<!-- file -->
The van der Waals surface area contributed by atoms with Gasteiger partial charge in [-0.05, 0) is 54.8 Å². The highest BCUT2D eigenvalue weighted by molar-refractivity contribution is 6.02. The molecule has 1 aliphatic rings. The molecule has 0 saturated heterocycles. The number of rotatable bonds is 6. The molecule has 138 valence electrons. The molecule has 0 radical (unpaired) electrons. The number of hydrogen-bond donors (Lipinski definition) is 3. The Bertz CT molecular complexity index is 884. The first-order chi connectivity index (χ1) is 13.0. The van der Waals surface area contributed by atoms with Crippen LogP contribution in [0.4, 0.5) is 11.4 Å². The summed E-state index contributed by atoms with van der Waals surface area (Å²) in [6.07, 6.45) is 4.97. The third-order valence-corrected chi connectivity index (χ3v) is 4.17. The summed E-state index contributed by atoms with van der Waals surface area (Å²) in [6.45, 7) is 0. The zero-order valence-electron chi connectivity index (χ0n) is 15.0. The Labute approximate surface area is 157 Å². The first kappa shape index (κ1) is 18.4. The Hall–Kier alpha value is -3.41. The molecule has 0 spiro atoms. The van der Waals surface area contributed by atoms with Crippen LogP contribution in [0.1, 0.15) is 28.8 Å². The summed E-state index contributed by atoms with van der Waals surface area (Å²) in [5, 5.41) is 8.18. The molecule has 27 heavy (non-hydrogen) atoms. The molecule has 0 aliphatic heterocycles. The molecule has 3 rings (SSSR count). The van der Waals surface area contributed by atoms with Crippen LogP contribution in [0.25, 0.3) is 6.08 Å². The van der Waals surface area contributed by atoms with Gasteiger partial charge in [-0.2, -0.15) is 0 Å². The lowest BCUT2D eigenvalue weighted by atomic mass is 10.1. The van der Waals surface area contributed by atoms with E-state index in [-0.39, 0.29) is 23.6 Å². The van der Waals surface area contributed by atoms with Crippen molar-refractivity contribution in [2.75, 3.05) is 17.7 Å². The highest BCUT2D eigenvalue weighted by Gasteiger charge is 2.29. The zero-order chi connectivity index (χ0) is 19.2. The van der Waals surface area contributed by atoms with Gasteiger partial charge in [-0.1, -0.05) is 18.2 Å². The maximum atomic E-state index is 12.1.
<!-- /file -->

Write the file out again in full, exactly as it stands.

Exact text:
The van der Waals surface area contributed by atoms with Gasteiger partial charge in [-0.05, 0) is 54.8 Å². The highest BCUT2D eigenvalue weighted by molar-refractivity contribution is 6.02. The molecule has 1 aliphatic rings. The molecule has 0 saturated heterocycles. The number of rotatable bonds is 6. The molecule has 138 valence electrons. The molecule has 0 radical (unpaired) electrons. The number of hydrogen-bond donors (Lipinski definition) is 3. The Bertz CT molecular complexity index is 884. The first-order chi connectivity index (χ1) is 13.0. The van der Waals surface area contributed by atoms with Crippen LogP contribution in [0.4, 0.5) is 11.4 Å². The summed E-state index contributed by atoms with van der Waals surface area (Å²) in [6.07, 6.45) is 4.97. The third-order valence-corrected chi connectivity index (χ3v) is 4.17. The summed E-state index contributed by atoms with van der Waals surface area (Å²) in [6.45, 7) is 0. The zero-order valence-electron chi connectivity index (χ0n) is 15.0. The Labute approximate surface area is 157 Å². The first kappa shape index (κ1) is 18.4. The Hall–Kier alpha value is -3.41. The molecule has 0 spiro atoms. The van der Waals surface area contributed by atoms with Crippen LogP contribution in [0.1, 0.15) is 28.8 Å². The summed E-state index contributed by atoms with van der Waals surface area (Å²) in [5, 5.41) is 8.18. The molecule has 27 heavy (non-hydrogen) atoms. The molecule has 0 aliphatic heterocycles. The molecule has 3 rings (SSSR count). The van der Waals surface area contributed by atoms with Crippen LogP contribution in [0.25, 0.3) is 6.08 Å². The van der Waals surface area contributed by atoms with Gasteiger partial charge in [-0.2, -0.15) is 0 Å². The lowest BCUT2D eigenvalue weighted by atomic mass is 10.1. The van der Waals surface area contributed by atoms with E-state index in [-0.39, 0.29) is 23.6 Å². The van der Waals surface area contributed by atoms with Crippen molar-refractivity contribution in [2.75, 3.05) is 17.7 Å². The highest BCUT2D eigenvalue weighted by Gasteiger charge is 2.29. The zero-order chi connectivity index (χ0) is 19.2. The van der Waals surface area contributed by atoms with Gasteiger partial charge in [-0.1, -0.05) is 18.2 Å². The maximum atomic E-state index is 12.1.